Info

(1) Place Lay-up Between Diaphragms in Tool

Pressure

(1) Place Lay-up Between Diaphragms in Tool

Pressure

Vacuum

(3) Apply Vacuum and Slowly Apply Pressure to Conform Blank to Tool

Vacuum

(3) Apply Vacuum and Slowly Apply Pressure to Conform Blank to Tool

(4) Apply Full Pressure of 50-100 psi, Cool Tool, and Remove Part

Fig. 7.58. Diaphragm Forming Method for Carbon/PEEK Parts1

more difficult and expensive than that for thermosets. Resin transfer molding of thermoplastics is not a feasible process with the materials discussed so far. The viscosity is just too high for the long flow paths required for RTM, and total wet-out of a dry reinforced fiber bed is rarely achieved. However, a relatively new class of materials called "cyclics" offers great potential for RTM. These materials initially melt and flow like thermosets, and then undergo a ring opening mechanism to form a linear thermoplastic on further heating.43 The molecular weight increases during heating in the presence of an anionic catalyst.38 At the present time, the technology is applicable only to low temperature thermoplastics, such as nylon and polybutylene terephathalate (PBT). Currently, these materials show great promise for commercial industries such as the automotive industry. In the future, if this technology can be extended to high temperature thermoplastics, it could drastically alter the approach to thermoplastic composite processing and usage.

7.15.3 Thermoplastic Joining

Another unique advantage of thermoplastic composites is the rather extensive joining options available. While thermosets are restricted to either cocuring, adhesive bonding, or mechanical fastening, thermoplastic composites can be joined by melt fusion, dual resin bonding, resistance welding, ultrasonic welding, or induction welding, as well as by conventional adhesive bonding and mechanical fastening.

Adhesive Bonding. In general, structural bonds using thermoset (e.g., epoxy) adhesives produce lower bond strengths with thermoplastic composites than with thermoset composites. This is believed to be due primarily to the differences in surface chemistry between thermosets and thermoplastics. Thermoplastics contain rather inert, non-polar surfaces that impede the ability of the adhesive to wet the surface. A number of different surface preparations have been evaluated including the following:38 sodium hydroxide etch, grit blasting, acid etching, plasma treatments, silane coupling agents, corona discharge, and Kevlar (aramid) peel plies. While a number of these surface preparations, or combinations of them, give acceptable bond strengths, the long-term service durability of thermoplastic adhesively bonded joints has not been established.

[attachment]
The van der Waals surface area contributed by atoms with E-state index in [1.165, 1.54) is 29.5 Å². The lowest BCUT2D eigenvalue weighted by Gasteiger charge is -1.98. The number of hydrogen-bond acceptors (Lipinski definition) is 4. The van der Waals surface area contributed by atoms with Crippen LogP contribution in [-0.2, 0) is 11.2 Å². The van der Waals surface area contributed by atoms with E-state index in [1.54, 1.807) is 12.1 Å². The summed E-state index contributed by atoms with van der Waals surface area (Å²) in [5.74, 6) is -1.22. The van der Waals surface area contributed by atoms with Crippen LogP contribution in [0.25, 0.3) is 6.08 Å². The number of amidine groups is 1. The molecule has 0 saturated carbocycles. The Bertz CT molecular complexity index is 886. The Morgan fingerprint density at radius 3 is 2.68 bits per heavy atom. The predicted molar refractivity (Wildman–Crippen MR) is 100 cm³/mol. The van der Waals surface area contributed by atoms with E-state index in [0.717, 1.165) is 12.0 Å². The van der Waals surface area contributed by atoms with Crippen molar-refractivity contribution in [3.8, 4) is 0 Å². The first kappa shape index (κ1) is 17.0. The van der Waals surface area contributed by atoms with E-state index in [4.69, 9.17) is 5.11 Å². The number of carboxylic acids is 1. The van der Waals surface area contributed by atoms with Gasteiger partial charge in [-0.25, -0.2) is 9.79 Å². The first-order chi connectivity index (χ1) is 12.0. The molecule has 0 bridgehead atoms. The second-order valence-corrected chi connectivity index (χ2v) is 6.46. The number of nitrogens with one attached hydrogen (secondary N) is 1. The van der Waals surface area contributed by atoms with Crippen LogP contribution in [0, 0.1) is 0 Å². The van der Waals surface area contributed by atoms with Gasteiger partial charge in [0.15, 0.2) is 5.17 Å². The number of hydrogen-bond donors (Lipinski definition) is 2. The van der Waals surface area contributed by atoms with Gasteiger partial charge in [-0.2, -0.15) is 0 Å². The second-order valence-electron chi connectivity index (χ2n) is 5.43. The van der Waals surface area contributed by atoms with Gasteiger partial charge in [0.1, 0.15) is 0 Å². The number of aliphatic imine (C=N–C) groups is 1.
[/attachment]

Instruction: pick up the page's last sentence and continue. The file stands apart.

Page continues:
Mechanical Fastening. Thermoplastic composites can be mechanically fastened in the same manner as thermoset composites. Initially, there was concern that thermoplastics would creep excessively, resulting in a loss of fastener preload and thus lower joint strengths. Extensive testing has shown that this was an unfounded fear and mechanically fastened thermoplastic composite joints behave very similar to thermoset composite joints.

Melt Fusion. Since thermoplastics can be processed multiple times by heating above their Tg for amorphous or Tm for semi-crystalline resins with minimal degradation, melt fusion essentially produces joints as strong as the parent resin. An extra layer of neat (unreinforced) resin film can be placed in the bondline for gap filling purposes and to insure that there is adequate resin to facilitate a good bond. However, if the joint is produced in a local area, adequate pressure must be provided over the heat affected zone (HAZ) to prevent the elasticity of the fiber bed from producing delaminations at the ply interfaces.

Dual Resin Bonding. In this method, a lower melting temperature thermoplastic film is placed at the interfaces of the joint to be bonded. As shown in Fig. 7.59, in a process called amorphous bonding or the Thermabond process, a layer of amorphous polyetherimide (PEI) is used to bond two PEEK composite laminates together. To provide the best bond strengths, a layer of PEI is fused to both PEEK laminate surfaces prior to bonding to enhance resin mixing. In addition, an extra layer of film may be used at the interfaces for gap filling purposes. Since the processing temperature for PEI is below the melt temperature of the PEEK laminates, the danger of ply delamination within the PEEK substrates is avoided. Like the melt fusion process, dual resin bonding would normally be used to join large sections together, such as bonding stringers to skins.

Carbon/PEEK Laminate

Resin Mixed Interlayer

PEI Film

Carbon/PEEK Laminate

Resin Mixed Interlayer

PEI Film

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